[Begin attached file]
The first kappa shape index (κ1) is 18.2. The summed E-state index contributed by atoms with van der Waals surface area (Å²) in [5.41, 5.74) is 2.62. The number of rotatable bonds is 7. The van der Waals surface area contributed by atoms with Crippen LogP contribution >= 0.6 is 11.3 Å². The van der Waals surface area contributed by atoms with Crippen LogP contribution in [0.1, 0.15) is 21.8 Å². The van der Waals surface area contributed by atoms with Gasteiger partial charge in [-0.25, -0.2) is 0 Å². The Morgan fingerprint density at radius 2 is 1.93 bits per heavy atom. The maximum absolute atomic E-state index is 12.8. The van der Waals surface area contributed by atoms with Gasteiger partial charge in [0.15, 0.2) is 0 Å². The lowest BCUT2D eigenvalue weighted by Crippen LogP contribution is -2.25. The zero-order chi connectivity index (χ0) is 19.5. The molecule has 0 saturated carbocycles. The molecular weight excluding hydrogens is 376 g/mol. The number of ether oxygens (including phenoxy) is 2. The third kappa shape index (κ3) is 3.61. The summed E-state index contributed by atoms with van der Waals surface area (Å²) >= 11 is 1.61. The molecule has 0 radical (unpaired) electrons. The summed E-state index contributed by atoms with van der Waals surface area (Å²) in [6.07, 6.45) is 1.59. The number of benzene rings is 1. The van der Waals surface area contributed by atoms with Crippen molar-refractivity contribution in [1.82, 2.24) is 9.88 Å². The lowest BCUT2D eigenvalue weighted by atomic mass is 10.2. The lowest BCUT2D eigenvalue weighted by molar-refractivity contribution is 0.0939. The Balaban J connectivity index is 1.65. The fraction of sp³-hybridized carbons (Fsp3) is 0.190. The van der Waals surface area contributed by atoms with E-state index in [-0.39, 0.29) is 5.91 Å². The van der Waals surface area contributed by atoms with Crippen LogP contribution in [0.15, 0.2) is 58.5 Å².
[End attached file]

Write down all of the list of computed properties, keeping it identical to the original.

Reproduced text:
The first kappa shape index (κ1) is 18.2. The summed E-state index contributed by atoms with van der Waals surface area (Å²) in [5.41, 5.74) is 2.62. The number of rotatable bonds is 7. The van der Waals surface area contributed by atoms with Crippen LogP contribution >= 0.6 is 11.3 Å². The van der Waals surface area contributed by atoms with Crippen LogP contribution in [0.1, 0.15) is 21.8 Å². The van der Waals surface area contributed by atoms with Gasteiger partial charge in [-0.25, -0.2) is 0 Å². The Morgan fingerprint density at radius 2 is 1.93 bits per heavy atom. The maximum absolute atomic E-state index is 12.8. The van der Waals surface area contributed by atoms with Gasteiger partial charge in [0.15, 0.2) is 0 Å². The lowest BCUT2D eigenvalue weighted by Crippen LogP contribution is -2.25. The zero-order chi connectivity index (χ0) is 19.5. The molecule has 0 saturated carbocycles. The molecular weight excluding hydrogens is 376 g/mol. The number of ether oxygens (including phenoxy) is 2. The third kappa shape index (κ3) is 3.61. The summed E-state index contributed by atoms with van der Waals surface area (Å²) >= 11 is 1.61. The molecule has 0 radical (unpaired) electrons. The summed E-state index contributed by atoms with van der Waals surface area (Å²) in [6.07, 6.45) is 1.59. The number of benzene rings is 1. The van der Waals surface area contributed by atoms with Crippen molar-refractivity contribution in [1.82, 2.24) is 9.88 Å². The lowest BCUT2D eigenvalue weighted by atomic mass is 10.2. The lowest BCUT2D eigenvalue weighted by molar-refractivity contribution is 0.0939. The Balaban J connectivity index is 1.65. The fraction of sp³-hybridized carbons (Fsp3) is 0.190. The van der Waals surface area contributed by atoms with E-state index in [-0.39, 0.29) is 5.91 Å². The van der Waals surface area contributed by atoms with Crippen LogP contribution in [0.15, 0.2) is 58.5 Å².